For anyone raised in the North, something had happened that defied the natural order. My childhood was run by redoubtable matriarchs like Mrs Duffy: their judgments were to be feared, not tossed aside. Their tongues were as eye-watering as the sudden slaps they could administer to the backs of your legs.
What made it worse for Brown was that Mrs Duffy accepted his explanation about immigration: that is, as many Britons work in Europe as Europeans work in Britain, so it's a quid pro quo. She even told reporters that she'd be voting Labour again. She trotted off to the shops, and then the country proceeded to implode around her. Brown compounded his difficulties by apologising over and over again, like a naughty schoolboy caught nicking lead off church roofs or scrumping apples. The apologies, in the end, probably did more damage than the 'bigot' slur, but I can see why he made them: if Labour loses the North, it is done for.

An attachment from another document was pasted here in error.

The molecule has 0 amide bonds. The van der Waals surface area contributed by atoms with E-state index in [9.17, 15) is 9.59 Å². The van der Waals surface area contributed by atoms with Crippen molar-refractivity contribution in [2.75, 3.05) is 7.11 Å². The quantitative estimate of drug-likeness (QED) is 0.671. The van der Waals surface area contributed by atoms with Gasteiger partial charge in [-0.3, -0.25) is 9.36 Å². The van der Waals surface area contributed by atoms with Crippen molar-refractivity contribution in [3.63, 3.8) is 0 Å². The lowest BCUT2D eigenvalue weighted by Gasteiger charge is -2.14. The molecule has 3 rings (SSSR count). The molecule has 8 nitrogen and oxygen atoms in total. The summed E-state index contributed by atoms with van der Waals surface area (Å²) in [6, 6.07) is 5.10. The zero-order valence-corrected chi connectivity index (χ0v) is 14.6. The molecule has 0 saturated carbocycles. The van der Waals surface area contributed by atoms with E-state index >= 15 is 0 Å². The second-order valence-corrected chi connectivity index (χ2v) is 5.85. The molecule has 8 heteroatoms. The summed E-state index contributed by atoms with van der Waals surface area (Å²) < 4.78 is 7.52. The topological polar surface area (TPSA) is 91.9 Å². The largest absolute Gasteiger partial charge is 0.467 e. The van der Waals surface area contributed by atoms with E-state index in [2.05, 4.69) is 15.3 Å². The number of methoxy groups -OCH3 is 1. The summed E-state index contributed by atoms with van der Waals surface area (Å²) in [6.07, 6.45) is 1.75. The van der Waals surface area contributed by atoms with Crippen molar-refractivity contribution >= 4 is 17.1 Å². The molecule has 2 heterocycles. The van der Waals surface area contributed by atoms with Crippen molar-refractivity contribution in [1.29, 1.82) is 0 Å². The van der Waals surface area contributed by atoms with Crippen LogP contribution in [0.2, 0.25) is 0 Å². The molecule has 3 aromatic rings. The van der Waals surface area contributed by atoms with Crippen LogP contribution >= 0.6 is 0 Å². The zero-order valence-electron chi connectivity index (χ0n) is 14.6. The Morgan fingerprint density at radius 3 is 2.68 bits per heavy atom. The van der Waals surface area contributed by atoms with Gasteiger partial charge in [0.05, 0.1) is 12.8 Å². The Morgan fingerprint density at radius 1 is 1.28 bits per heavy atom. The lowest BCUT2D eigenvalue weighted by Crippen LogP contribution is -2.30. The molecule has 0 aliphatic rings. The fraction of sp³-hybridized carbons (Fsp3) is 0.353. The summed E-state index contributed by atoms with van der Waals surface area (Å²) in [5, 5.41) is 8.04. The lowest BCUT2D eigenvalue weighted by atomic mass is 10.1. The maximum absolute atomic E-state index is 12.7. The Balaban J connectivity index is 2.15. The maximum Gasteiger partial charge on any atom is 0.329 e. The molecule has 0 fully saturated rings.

I am still trying to wrap my head around the thought of Northerners voting Liberal; that, in its own way, would upend a mass of cultural memories. As a Welsh friend here in Oxford reminded me this week, one only has to recall the 19th Century Liberal captains of industry who wanted more representation for the North, but who also owned and ran the mills, factories and mines in which poor Northerners worked and -- often -- died.
Even more striking is the leading Labour paper, The Guardian, endorsing the Liberal Democrats: